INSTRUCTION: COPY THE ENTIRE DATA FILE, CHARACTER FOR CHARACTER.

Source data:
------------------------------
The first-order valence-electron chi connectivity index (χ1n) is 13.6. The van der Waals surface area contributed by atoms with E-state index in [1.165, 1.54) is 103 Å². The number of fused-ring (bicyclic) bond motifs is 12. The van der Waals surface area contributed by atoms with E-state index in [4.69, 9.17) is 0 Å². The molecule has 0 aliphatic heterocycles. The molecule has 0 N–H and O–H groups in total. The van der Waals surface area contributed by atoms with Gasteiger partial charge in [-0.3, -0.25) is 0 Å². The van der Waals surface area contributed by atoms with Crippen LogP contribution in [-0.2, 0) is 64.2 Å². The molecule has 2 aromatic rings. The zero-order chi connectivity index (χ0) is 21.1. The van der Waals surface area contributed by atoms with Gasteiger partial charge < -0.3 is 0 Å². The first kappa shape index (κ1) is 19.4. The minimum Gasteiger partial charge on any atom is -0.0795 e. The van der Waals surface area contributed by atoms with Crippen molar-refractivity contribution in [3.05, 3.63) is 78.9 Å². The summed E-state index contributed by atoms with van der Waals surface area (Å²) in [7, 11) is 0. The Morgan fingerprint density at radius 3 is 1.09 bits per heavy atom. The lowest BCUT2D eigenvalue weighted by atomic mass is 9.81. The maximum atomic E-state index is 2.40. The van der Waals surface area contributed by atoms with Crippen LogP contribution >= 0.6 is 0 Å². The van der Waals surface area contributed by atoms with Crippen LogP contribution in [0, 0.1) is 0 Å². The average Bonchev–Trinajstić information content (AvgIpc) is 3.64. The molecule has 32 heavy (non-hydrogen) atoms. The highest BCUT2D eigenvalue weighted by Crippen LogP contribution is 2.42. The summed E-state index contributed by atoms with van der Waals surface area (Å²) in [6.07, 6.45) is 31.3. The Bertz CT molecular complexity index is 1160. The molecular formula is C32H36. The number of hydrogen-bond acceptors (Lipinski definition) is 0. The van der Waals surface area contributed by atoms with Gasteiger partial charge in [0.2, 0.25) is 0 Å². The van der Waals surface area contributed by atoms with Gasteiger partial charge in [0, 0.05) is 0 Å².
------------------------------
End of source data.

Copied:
The first-order valence-electron chi connectivity index (χ1n) is 13.6. The van der Waals surface area contributed by atoms with E-state index in [1.165, 1.54) is 103 Å². The number of fused-ring (bicyclic) bond motifs is 12. The van der Waals surface area contributed by atoms with E-state index in [4.69, 9.17) is 0 Å². The molecule has 0 aliphatic heterocycles. The molecule has 0 N–H and O–H groups in total. The van der Waals surface area contributed by atoms with Gasteiger partial charge in [-0.3, -0.25) is 0 Å². The van der Waals surface area contributed by atoms with Crippen LogP contribution in [-0.2, 0) is 64.2 Å². The molecule has 2 aromatic rings. The zero-order chi connectivity index (χ0) is 21.1. The van der Waals surface area contributed by atoms with Gasteiger partial charge < -0.3 is 0 Å². The first kappa shape index (κ1) is 19.4. The minimum Gasteiger partial charge on any atom is -0.0795 e. The van der Waals surface area contributed by atoms with Crippen molar-refractivity contribution in [3.05, 3.63) is 78.9 Å². The summed E-state index contributed by atoms with van der Waals surface area (Å²) in [7, 11) is 0. The Morgan fingerprint density at radius 3 is 1.09 bits per heavy atom. The lowest BCUT2D eigenvalue weighted by atomic mass is 9.81. The maximum atomic E-state index is 2.40. The van der Waals surface area contributed by atoms with Crippen LogP contribution >= 0.6 is 0 Å². The van der Waals surface area contributed by atoms with Crippen LogP contribution in [0, 0.1) is 0 Å². The average Bonchev–Trinajstić information content (AvgIpc) is 3.64. The molecule has 32 heavy (non-hydrogen) atoms. The highest BCUT2D eigenvalue weighted by Crippen LogP contribution is 2.42. The summed E-state index contributed by atoms with van der Waals surface area (Å²) in [6.07, 6.45) is 31.3. The Bertz CT molecular complexity index is 1160. The molecular formula is C32H36. The number of hydrogen-bond acceptors (Lipinski definition) is 0. The van der Waals surface area contributed by atoms with Gasteiger partial charge in [0.2, 0.25) is 0 Å². The van der Waals surface area contributed by atoms with Gasteiger partial charge in [0, 0.05) is 0 Å².